- 1 meal of shrimp per week
- 2 meals of fish per week
- 3 ounces (less than a quarter of a pound) of shrimp per meal (i.e. 4 jumbo shrimp)
- No more than 16 meals of seafood per month
These numbers don’t match up with the diets of local residents who often report that they eat seafood at every meal and they eat shrimp multiple times a week.
- Assuming a 5 year retention period of contaminants in seafood when studies from other oil spills have documented elevated contaminants in seafood six to seven years following the event.
Although there are many uncertainties in how long seafood may remain contaminated in the Gulf, the quantity of oil suggests that contamination could persist for many years. The FDA risk assessment did not provide a scientific rationale for the choice of only a five-year exposure duration.
Improved Seafood Testing
To ensure the long-term safety of, and confidence in, Gulf seafood, there needs to be a robust and comprehensive seafood monitoring program. NOAA should:
- Test for toxic metals known to be present in the crude oil
Cadmium, copper, lead and mercury have all been detected in studies of crude oil. Given the public health impact of exposures to low levels of these metals and their potential to bio-accumulate in seafood, chemical analyses of seafood should include metals.
- Assess the potential for contamination of seafood by dispersant chemicals
The BP oil disaster clean-up has involved an unprecedented volume of use of dispersant chemicals. NOAA should assess the potential for dispersant chemicals to contaminate seafood, and whether dispersants may enhance the uptake of oil.
- Evaluate the presence of subsurface oil in addition to surface sheens
The use of dispersants has increased the presence of subsurface plumes. Therefore, monitoring of oil in the water column must be conducted in order to determine whether an area is truly “free of oil”.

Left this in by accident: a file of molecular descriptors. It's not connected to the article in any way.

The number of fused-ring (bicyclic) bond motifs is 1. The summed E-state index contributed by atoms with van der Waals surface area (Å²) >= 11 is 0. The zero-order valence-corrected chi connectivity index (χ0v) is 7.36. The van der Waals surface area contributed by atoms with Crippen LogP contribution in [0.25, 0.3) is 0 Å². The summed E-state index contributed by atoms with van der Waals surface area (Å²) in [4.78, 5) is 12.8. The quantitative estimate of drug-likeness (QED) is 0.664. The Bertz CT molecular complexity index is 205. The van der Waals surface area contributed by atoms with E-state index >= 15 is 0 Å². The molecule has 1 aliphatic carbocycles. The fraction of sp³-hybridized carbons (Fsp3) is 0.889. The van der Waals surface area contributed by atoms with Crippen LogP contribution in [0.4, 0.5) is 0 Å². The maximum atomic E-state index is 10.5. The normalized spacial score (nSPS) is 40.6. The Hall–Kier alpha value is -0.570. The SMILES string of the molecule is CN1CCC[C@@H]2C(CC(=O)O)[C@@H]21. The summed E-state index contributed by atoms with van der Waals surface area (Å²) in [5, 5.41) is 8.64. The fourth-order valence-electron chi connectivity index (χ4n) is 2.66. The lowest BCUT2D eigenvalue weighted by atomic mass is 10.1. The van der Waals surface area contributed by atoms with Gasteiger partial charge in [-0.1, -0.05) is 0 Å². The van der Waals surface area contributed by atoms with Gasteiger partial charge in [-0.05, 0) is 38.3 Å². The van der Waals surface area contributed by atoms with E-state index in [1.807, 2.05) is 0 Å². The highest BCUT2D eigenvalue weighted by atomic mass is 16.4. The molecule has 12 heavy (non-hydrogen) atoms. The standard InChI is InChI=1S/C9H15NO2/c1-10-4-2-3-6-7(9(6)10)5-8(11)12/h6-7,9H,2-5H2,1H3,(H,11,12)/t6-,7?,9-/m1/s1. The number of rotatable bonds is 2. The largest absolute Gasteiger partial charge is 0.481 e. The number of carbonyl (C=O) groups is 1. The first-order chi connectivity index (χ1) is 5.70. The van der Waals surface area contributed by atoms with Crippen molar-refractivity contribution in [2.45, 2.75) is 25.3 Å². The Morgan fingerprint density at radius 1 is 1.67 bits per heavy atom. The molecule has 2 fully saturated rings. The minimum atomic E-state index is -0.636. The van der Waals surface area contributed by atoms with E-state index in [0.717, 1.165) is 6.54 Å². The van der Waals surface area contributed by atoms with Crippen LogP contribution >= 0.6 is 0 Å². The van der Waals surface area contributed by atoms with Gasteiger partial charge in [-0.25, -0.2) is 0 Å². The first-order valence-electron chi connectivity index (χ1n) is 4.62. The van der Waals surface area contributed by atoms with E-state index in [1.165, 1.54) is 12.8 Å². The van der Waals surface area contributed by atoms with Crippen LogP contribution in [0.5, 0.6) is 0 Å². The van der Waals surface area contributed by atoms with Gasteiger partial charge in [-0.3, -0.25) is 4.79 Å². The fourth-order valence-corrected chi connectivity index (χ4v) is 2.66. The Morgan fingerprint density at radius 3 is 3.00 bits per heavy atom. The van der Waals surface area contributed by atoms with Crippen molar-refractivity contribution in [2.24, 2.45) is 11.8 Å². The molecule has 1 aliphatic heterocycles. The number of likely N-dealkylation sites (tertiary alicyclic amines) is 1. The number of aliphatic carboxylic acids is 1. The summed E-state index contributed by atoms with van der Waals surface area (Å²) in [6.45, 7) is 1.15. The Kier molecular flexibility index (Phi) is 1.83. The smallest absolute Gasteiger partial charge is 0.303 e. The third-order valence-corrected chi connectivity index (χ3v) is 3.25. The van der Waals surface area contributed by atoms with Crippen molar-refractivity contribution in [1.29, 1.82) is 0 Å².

- Conduct representative sampling that ensures adequate coverage of highly affected areas
Due to the immense quantity of oil spilled and the complexity of the oil dispersion patterns, sampling needs to be conducted in a manner that will assure adequate coverage of sensitive areas. The minimum sampling frequency cited in the NOAA protocol of “6 sub-samples per species (3 sub-samples for oysters) from each sampling location” seems inadequate unless the sampling locations are very numerous.
Public Disclosure of Test Results and Methods
To improve transparency and improve public confidence, the testing methods and all of the results need to be posted on the NOAA website.
- Ensure consistency between States and Federal Waters
Given the large area that was impacted by oil and the variety of state and federal jurisdictions governing the re-opening of oil-affected areas, the FDA should be playing a strong role in ensuring the protection of public health across the Gulf Coast. This entails careful scrutiny of state and local decisions. Inconsistencies among states could quickly erode public confidence in the seafood testing program and put vulnerable populations at risk.